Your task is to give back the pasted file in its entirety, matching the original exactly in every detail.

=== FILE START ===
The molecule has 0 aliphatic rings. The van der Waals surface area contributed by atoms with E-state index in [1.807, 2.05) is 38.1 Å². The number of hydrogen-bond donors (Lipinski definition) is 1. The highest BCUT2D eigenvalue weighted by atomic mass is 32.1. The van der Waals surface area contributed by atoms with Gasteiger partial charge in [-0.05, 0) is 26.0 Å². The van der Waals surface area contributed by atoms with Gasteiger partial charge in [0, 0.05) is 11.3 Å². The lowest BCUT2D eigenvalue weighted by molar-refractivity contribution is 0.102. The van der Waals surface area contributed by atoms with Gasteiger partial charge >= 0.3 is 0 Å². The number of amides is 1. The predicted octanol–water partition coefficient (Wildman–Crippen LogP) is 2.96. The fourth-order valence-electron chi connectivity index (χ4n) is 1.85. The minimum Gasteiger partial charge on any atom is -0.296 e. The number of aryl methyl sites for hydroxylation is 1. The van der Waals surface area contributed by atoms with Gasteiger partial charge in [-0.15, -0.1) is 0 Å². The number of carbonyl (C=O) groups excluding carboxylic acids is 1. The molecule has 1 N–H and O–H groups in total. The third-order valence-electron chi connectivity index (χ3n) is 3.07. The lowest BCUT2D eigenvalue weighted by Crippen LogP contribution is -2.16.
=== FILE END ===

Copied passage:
The molecule has 0 aliphatic rings. The van der Waals surface area contributed by atoms with E-state index in [1.807, 2.05) is 38.1 Å². The number of hydrogen-bond donors (Lipinski definition) is 1. The highest BCUT2D eigenvalue weighted by atomic mass is 32.1. The van der Waals surface area contributed by atoms with Gasteiger partial charge in [-0.05, 0) is 26.0 Å². The van der Waals surface area contributed by atoms with Gasteiger partial charge in [0, 0.05) is 11.3 Å². The lowest BCUT2D eigenvalue weighted by molar-refractivity contribution is 0.102. The van der Waals surface area contributed by atoms with Gasteiger partial charge >= 0.3 is 0 Å². The number of amides is 1. The predicted octanol–water partition coefficient (Wildman–Crippen LogP) is 2.96. The fourth-order valence-electron chi connectivity index (χ4n) is 1.85. The minimum Gasteiger partial charge on any atom is -0.296 e. The number of aryl methyl sites for hydroxylation is 1. The van der Waals surface area contributed by atoms with Gasteiger partial charge in [-0.15, -0.1) is 0 Å². The number of carbonyl (C=O) groups excluding carboxylic acids is 1. The molecule has 1 N–H and O–H groups in total. The third-order valence-electron chi connectivity index (χ3n) is 3.07. The lowest BCUT2D eigenvalue weighted by Crippen LogP contribution is -2.16.